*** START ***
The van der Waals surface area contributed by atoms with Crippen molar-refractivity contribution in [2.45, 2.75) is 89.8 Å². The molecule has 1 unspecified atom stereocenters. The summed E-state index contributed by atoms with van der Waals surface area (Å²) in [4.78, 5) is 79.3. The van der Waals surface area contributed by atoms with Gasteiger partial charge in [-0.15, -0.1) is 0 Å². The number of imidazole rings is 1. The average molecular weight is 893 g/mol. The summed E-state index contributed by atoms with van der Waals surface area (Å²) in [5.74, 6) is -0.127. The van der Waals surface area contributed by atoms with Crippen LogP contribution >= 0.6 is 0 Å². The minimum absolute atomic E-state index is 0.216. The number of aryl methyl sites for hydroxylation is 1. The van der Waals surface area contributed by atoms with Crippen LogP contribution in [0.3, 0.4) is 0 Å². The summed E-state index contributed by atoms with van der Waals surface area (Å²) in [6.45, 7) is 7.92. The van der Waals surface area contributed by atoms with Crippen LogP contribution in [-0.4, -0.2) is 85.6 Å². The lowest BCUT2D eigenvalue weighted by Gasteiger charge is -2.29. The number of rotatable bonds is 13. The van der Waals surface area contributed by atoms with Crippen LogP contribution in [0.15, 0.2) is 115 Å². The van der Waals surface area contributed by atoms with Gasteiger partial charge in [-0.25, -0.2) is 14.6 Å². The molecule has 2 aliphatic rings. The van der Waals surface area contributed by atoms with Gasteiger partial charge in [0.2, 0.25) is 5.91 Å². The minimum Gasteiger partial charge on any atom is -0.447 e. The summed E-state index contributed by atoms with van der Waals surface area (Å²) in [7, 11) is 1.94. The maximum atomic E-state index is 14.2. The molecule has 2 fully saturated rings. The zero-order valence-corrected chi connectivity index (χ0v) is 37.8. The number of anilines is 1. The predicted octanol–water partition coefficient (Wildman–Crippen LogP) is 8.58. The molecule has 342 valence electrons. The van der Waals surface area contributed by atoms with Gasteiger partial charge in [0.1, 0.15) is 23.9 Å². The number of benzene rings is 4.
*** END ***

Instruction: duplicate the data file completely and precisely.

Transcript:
The van der Waals surface area contributed by atoms with Crippen molar-refractivity contribution in [2.45, 2.75) is 89.8 Å². The molecule has 1 unspecified atom stereocenters. The summed E-state index contributed by atoms with van der Waals surface area (Å²) in [4.78, 5) is 79.3. The van der Waals surface area contributed by atoms with Gasteiger partial charge in [-0.15, -0.1) is 0 Å². The number of imidazole rings is 1. The average molecular weight is 893 g/mol. The summed E-state index contributed by atoms with van der Waals surface area (Å²) in [5.74, 6) is -0.127. The van der Waals surface area contributed by atoms with Crippen LogP contribution >= 0.6 is 0 Å². The minimum absolute atomic E-state index is 0.216. The number of aryl methyl sites for hydroxylation is 1. The van der Waals surface area contributed by atoms with Crippen LogP contribution in [0.3, 0.4) is 0 Å². The summed E-state index contributed by atoms with van der Waals surface area (Å²) in [6.45, 7) is 7.92. The van der Waals surface area contributed by atoms with Crippen LogP contribution in [-0.4, -0.2) is 85.6 Å². The lowest BCUT2D eigenvalue weighted by Gasteiger charge is -2.29. The number of rotatable bonds is 13. The van der Waals surface area contributed by atoms with Crippen LogP contribution in [0.15, 0.2) is 115 Å². The van der Waals surface area contributed by atoms with Gasteiger partial charge in [-0.25, -0.2) is 14.6 Å². The molecule has 2 aliphatic rings. The van der Waals surface area contributed by atoms with Gasteiger partial charge in [0.2, 0.25) is 5.91 Å². The minimum Gasteiger partial charge on any atom is -0.447 e. The summed E-state index contributed by atoms with van der Waals surface area (Å²) in [7, 11) is 1.94. The maximum atomic E-state index is 14.2. The molecule has 2 fully saturated rings. The zero-order valence-corrected chi connectivity index (χ0v) is 37.8. The number of anilines is 1. The predicted octanol–water partition coefficient (Wildman–Crippen LogP) is 8.58. The molecule has 342 valence electrons. The van der Waals surface area contributed by atoms with Gasteiger partial charge in [0.1, 0.15) is 23.9 Å². The number of benzene rings is 4.